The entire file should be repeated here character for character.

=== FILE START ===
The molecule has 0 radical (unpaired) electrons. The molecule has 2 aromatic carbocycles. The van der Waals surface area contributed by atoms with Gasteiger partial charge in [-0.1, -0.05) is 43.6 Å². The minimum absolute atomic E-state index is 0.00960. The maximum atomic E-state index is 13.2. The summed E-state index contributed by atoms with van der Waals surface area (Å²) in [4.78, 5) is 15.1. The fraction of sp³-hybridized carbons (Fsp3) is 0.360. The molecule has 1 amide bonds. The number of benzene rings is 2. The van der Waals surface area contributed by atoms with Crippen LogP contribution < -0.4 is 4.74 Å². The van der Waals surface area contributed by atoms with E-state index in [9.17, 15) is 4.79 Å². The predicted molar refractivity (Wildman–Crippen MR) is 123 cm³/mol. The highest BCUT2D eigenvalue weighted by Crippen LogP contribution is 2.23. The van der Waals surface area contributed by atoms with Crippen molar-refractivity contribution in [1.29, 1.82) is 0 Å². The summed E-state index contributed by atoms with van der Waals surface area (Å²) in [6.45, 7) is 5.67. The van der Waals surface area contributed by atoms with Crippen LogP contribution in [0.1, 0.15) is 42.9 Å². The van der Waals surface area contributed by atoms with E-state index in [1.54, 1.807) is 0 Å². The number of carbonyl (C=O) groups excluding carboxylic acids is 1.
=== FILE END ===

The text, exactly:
The molecule has 0 radical (unpaired) electrons. The molecule has 2 aromatic carbocycles. The van der Waals surface area contributed by atoms with Gasteiger partial charge in [-0.1, -0.05) is 43.6 Å². The minimum absolute atomic E-state index is 0.00960. The maximum atomic E-state index is 13.2. The summed E-state index contributed by atoms with van der Waals surface area (Å²) in [4.78, 5) is 15.1. The fraction of sp³-hybridized carbons (Fsp3) is 0.360. The molecule has 1 amide bonds. The number of benzene rings is 2. The van der Waals surface area contributed by atoms with Crippen LogP contribution < -0.4 is 4.74 Å². The van der Waals surface area contributed by atoms with E-state index in [9.17, 15) is 4.79 Å². The predicted molar refractivity (Wildman–Crippen MR) is 123 cm³/mol. The highest BCUT2D eigenvalue weighted by Crippen LogP contribution is 2.23. The van der Waals surface area contributed by atoms with Crippen molar-refractivity contribution in [1.29, 1.82) is 0 Å². The summed E-state index contributed by atoms with van der Waals surface area (Å²) in [6.45, 7) is 5.67. The van der Waals surface area contributed by atoms with Crippen LogP contribution in [0.1, 0.15) is 42.9 Å². The van der Waals surface area contributed by atoms with E-state index in [1.54, 1.807) is 0 Å². The number of carbonyl (C=O) groups excluding carboxylic acids is 1.